Speaking of rants, a couple of updates to yesterday's post on Invisible Children.
I thought this post on How to Determine If a Charity like Kony 2012 Is Worth Your Money was a terrific response that helps donors with due diligence not only in this situation but in many others. It tells you how to find out how a charity spends its money and what kinds of things to look for, using Invisible Children as a case study.
Also, while I was looking for an image to go with yesterday's post, I found this beauty, courtesy of The Onion:
And before this even started, I had tweeted this article from The Lark, The Onion's sacred counterpart: Church sends clown and puppet teams to war-torn Africa. Ha.
In other news, Church Marketing Sucks offers a great suggestion that organizations need to write about benefits, not features.
Features are all about you. It’s the checklist of whatever you have to offer. Certainly you care about it, but it doesn’t mean anybody else does. Features are how many services you offer and the incredible music and the coffee hour. But most people don’t come to church (or buy anything) because of a list of features.
They do it for the benefits. Benefits are all about them. How does this church service (or product) benefit them? The spiritual change, the fellowship, the community–those are benefits. While features are external, benefits are internal. Benefits are all about what people get out of it, what they experience, what’s important to them.Good to remember.
The NY Times had an article last week asking Does Couples Therapy Work? There was a link within the article to another article called Bad Couples Therapy, written by a couples therapist who pointed out some of the pitfalls of the trade. I recommend it to anyone doing pastoral care; great food for thought.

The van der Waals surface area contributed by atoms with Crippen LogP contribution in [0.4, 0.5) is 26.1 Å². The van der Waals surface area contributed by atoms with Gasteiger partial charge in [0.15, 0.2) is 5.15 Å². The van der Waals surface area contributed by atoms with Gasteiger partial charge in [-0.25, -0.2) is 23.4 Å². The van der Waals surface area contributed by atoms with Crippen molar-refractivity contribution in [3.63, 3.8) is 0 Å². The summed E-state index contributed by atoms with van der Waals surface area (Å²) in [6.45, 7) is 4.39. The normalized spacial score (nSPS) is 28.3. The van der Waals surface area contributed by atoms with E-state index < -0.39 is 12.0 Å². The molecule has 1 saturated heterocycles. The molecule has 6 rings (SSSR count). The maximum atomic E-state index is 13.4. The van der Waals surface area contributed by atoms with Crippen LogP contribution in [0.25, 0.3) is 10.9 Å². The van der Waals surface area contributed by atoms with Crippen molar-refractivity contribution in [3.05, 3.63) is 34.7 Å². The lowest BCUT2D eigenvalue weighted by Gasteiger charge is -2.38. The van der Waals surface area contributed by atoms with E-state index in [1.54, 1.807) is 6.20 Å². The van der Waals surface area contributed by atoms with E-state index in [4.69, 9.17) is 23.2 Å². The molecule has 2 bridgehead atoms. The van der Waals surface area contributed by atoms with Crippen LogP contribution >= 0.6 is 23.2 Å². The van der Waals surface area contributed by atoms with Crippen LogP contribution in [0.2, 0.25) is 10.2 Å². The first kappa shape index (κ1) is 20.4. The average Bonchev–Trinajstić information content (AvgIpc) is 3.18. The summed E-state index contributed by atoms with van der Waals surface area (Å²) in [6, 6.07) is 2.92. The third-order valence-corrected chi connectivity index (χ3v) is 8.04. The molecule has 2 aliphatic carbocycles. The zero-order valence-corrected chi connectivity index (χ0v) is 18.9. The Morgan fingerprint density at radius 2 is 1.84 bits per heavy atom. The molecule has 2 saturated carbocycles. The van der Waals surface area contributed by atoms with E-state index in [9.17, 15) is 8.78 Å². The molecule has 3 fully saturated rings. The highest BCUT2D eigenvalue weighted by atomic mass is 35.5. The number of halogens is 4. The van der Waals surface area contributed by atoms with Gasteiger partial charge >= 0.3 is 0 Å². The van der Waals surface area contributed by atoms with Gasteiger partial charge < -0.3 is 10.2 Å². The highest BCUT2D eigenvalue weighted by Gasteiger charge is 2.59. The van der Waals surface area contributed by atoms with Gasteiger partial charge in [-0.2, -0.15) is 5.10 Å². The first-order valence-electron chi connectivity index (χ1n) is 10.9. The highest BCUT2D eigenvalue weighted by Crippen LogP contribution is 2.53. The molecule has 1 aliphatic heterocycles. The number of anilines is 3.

Finally, two writer-related tidbits: first, this excerpt from a story written by a 14-year-old Jane Austen:
One evening in December, as my father, my mother, and myself were arranged in social converse round our fireside, we were on a sudden greatly astonished by hearing a violent knocking on the outward door of our rustic cot.
My father started — ‘What noise is that?’ said he. ‘It sounds like a loud rapping at the door,’ replied my mother. ‘It does indeed,’ cried I. ‘I am of your opinion,’ said my father, ‘it certainly does appear to proceed from some uncommon violence exerted against our unoffending door.Love those sarcastic teenagers. And from the same blog, JRR Tolkien had this to say about The Lord of the Rings to his publisher:
My work has escaped my control, and I have produced a monster; an immensely long, complex, rather bitter, and rather terrifying romance, quite unfit for children (if fit for anybody); and it is not really a sequel to The Hobbit, but to The Silmarillion. Ridiculous and tiresome as you may think me, I want to publish them both — The Silmarillion and The Lord of the Rings. That is what I should like. Or I will let it all be. I cannot contemplate any drastic rewriting or compression. But I shall not have any just grievance (nor shall I be dreadfully surprised) if you decline so obviously unprofitable a proposition.
Glad they didn't listen to him.
Have a great weekend!